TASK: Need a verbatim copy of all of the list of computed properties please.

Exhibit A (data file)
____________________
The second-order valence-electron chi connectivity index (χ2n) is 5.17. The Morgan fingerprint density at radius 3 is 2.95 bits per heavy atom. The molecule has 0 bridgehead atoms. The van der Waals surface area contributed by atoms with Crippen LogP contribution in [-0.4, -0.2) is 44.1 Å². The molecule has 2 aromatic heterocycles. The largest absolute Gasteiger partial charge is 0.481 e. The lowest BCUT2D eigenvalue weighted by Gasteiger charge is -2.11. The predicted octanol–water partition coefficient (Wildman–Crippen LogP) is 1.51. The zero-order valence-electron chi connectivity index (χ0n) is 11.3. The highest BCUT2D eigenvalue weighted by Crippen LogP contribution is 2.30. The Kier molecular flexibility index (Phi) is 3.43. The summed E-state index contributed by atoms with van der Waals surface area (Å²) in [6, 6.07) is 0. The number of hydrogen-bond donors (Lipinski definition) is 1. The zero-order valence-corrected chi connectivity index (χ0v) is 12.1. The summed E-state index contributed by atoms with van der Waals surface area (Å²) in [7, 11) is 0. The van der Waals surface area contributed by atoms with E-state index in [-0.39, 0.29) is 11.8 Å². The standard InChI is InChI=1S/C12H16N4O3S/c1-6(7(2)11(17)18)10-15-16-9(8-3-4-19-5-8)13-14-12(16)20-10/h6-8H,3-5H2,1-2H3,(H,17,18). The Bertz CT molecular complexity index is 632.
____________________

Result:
The second-order valence-electron chi connectivity index (χ2n) is 5.17. The Morgan fingerprint density at radius 3 is 2.95 bits per heavy atom. The molecule has 0 bridgehead atoms. The van der Waals surface area contributed by atoms with Crippen LogP contribution in [-0.4, -0.2) is 44.1 Å². The molecule has 2 aromatic heterocycles. The largest absolute Gasteiger partial charge is 0.481 e. The lowest BCUT2D eigenvalue weighted by Gasteiger charge is -2.11. The predicted octanol–water partition coefficient (Wildman–Crippen LogP) is 1.51. The zero-order valence-electron chi connectivity index (χ0n) is 11.3. The highest BCUT2D eigenvalue weighted by Crippen LogP contribution is 2.30. The Kier molecular flexibility index (Phi) is 3.43. The summed E-state index contributed by atoms with van der Waals surface area (Å²) in [6, 6.07) is 0. The number of hydrogen-bond donors (Lipinski definition) is 1. The zero-order valence-corrected chi connectivity index (χ0v) is 12.1. The summed E-state index contributed by atoms with van der Waals surface area (Å²) in [7, 11) is 0. The van der Waals surface area contributed by atoms with E-state index in [-0.39, 0.29) is 11.8 Å². The standard InChI is InChI=1S/C12H16N4O3S/c1-6(7(2)11(17)18)10-15-16-9(8-3-4-19-5-8)13-14-12(16)20-10/h6-8H,3-5H2,1-2H3,(H,17,18). The Bertz CT molecular complexity index is 632.